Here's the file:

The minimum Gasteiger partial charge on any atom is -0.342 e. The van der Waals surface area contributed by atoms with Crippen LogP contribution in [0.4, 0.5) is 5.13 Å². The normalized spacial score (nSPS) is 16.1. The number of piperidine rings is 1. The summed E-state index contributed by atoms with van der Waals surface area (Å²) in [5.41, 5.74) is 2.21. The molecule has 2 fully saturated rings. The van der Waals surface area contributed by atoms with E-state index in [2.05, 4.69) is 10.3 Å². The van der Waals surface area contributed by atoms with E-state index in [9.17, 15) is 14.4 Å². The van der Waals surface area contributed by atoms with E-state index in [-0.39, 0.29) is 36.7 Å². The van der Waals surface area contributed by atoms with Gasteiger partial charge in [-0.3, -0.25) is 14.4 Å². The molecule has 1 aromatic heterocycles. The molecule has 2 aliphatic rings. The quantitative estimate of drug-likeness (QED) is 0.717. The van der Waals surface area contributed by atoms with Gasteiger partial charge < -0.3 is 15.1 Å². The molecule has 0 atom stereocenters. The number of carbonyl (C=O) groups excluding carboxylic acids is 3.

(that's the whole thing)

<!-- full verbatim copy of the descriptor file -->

The minimum Gasteiger partial charge on any atom is -0.342 e. The van der Waals surface area contributed by atoms with Crippen LogP contribution in [0.4, 0.5) is 5.13 Å². The normalized spacial score (nSPS) is 16.1. The number of piperidine rings is 1. The summed E-state index contributed by atoms with van der Waals surface area (Å²) in [5.41, 5.74) is 2.21. The molecule has 2 fully saturated rings. The van der Waals surface area contributed by atoms with E-state index in [2.05, 4.69) is 10.3 Å². The van der Waals surface area contributed by atoms with E-state index in [9.17, 15) is 14.4 Å². The van der Waals surface area contributed by atoms with E-state index in [-0.39, 0.29) is 36.7 Å². The van der Waals surface area contributed by atoms with Gasteiger partial charge in [-0.3, -0.25) is 14.4 Å². The molecule has 1 aromatic heterocycles. The molecule has 2 aliphatic rings. The quantitative estimate of drug-likeness (QED) is 0.717. The van der Waals surface area contributed by atoms with Gasteiger partial charge < -0.3 is 15.1 Å². The molecule has 0 atom stereocenters. The number of carbonyl (C=O) groups excluding carboxylic acids is 3.